After the cork at the bottom of the viscometer is removed, the time in seconds, which is known as the Saybolt Universal Seconds (S.U.S.), for the liquid to fill the 60 cm3 standard flask is measured. This may then be converted to kinematic viscosity, by using the formula where A and B are calibration constants having the values of 0.226×10-6 m2/s2 and 195×10-6 m2, respectively, ν is the kinematic viscosity in m2/s and t is the time in s. The determination of viscosity is based on the premise that liquids with higher viscosities would take longer to fill the flask since their resistance to deformation (and hence, flow) would be higher. Note that
the determined property is kinematic viscosity, rather than dynamic viscosity, as the density of the liquid is an influential factor for flow due to gravity.

1.2.3 Experimental Procedure
The Saybolt viscometer in the lab is shown in Figure 1.4. In this viscometer, there are 4 different liquid reservoirs, each attached to a separate outflow tube (each end is sealed with a different

Check (by visual inspection) if reservoir 2 is filled with the liquid. Make
sure the cork below the reservoir 2 tube is in place. If reservoir 2 is not filled with the liquid, one or both flasks will have the liquid in them. Fill reservoir 2 by pouring the liquid from the flask(s). Place the empty flask (the one with the 60 cm3 level marked) under the reservoir 2 tube.


Remove the cork at the bottom of the tube to start the flow. (iii)

Record the time for the liquid to fill the flask up to the 60 cm3 level and write this value in your report.

(iv) Convert the Saybolt Universal Seconds to the kinematic viscosity using Equation (1.5). 1.3


1.3.1 Objective
A Bourdon gage is to be calibrated using a dead weight tester.

1.3.2 Theory
A dead weight tester, the schematic of which is shown in Figure 1.9, is a device by which the exact values of fluid pressure may be produced through the use of standard weights acting vertically on a frictionless piston of known area. A Bourdon gage, which is attached to the other end of the tester, can be calibrated by reading the values indicated by its pointer, and comparing with the corresponding pressure values due to the presence of the weights on the piston.

The tightening of the screw will increase the pressure of the oil under the piston. The oil exerts pressure on the piston and the Bourdon 5 gage. As the piston starts to rise, the pressure applied by the weights becomes equal to the oil pressure inside the piston. The readings on the Bourdon gage should be recorded at this equilibrium. By changing the number of weights on the piston and recording the corresponding gage readings, a calibration curve for the Bourdon gage can be obtained.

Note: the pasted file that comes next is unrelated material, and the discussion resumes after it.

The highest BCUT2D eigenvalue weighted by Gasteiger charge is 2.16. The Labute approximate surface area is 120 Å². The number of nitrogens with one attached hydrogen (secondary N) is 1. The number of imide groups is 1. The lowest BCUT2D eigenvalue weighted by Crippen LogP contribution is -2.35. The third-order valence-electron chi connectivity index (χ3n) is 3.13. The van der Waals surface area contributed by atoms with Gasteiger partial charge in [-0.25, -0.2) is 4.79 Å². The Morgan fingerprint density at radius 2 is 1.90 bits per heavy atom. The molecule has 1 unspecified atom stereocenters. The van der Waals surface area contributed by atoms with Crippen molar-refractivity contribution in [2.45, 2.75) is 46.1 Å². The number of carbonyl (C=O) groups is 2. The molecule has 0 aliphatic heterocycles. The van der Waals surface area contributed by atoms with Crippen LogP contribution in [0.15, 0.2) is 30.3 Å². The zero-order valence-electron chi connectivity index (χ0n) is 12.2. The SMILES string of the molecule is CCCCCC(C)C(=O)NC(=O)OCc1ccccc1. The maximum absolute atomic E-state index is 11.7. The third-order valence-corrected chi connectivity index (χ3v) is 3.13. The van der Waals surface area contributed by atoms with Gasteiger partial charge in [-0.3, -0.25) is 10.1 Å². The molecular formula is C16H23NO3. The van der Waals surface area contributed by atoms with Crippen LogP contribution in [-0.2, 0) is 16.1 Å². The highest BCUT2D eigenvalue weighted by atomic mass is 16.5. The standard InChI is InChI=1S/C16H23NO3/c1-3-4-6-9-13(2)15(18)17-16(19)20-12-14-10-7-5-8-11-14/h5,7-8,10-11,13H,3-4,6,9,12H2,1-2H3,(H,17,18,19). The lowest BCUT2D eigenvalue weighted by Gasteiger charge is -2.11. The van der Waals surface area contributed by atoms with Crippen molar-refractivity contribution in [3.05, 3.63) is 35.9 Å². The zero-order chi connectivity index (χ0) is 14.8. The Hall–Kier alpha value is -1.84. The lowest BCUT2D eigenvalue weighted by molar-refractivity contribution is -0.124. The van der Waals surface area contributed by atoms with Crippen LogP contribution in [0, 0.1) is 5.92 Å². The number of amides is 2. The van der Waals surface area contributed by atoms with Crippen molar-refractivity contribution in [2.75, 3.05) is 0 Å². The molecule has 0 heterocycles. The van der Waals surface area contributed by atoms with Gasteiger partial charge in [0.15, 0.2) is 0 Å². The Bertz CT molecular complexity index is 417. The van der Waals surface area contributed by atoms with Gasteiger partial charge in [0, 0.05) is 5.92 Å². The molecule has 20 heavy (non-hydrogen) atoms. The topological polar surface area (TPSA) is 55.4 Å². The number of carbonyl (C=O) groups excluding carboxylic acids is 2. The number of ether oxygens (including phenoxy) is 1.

Figure 1.9 Dead-weight tester

1.4.3 Experimental Procedure
The dead weight tester and the weights in the Fluid Mechanics Laboratory are shown in Figure 1.10. The Bourdon gage to be calibrated is attached to the tester. The weights are to be loaded on the piston on the left. The magnitude of each weight is written on it. (i)

Release the pressure under the left piston by turning the piston counterclockwise.


Without placing any weights, tighten the screw (turn clockwise) until the left piston rises. During tightening, spin the upper end of the left piston slowly clockwise to reduce the friction between the piston and the cylinder. By tightening the screw, you are pressurizing the oil under the piston so that this pressure can overcome the weight of the piston.


Record the pressure reading, p1, on the Bourdon gage. This is the pressure corresponding to the weight of the piston.

piston to be
loaded with

Bourdon gage to
be calibrated


Figure 1.10. Dead-weight tester and the weights at the Fluids Mechanics Laboratory



Record the applied pressure, p2, by the dead weight tester (p2 = 1 kg/cm2 without any extra weights on the piston; i.e. this is the pressure that the piston weight exerts)


Release the screw by turning it counterclockwise.


Repeat steps (ii) to (v) by adding different weights on the piston. Note that you will record a total of 5 data points. Obtain pressure values that cover the range of the Bourdon gage, as evenly as possible.


Plot the p1(y-axis) versus p2(x-axis) curve for the calibration of the Bourdon gage.


Find the calibration constant of the Bourdon gage (the slope of the graph) and comment on the result briefly.











1.1.1 Data
Temperature (°C)
Specific gravity, s
Density of water, ρw,@15°C (kg/m3)

1.1.2 Calculation and Result



1.2.1 Data


1.2.2 Calculation and Result

ME 305 – Experiment 1 Report

Page 1 of 2



1.3.1 Data
p1 (kg/cm2)
[Bourdon gage reading]

p2 (kg/cm2)
[Dead weight]

1.3.2 Plot of p1 versus p2 Curve
p2 (kg/cm2)

p1 (kg/cm2)
1.3.3 Calculation of Calibration Constant of Bourdon Gage and Comments

ME 305 – Experiment 1 Report

Page 2 of 2

Free Measurement of fluid properties Essay Sample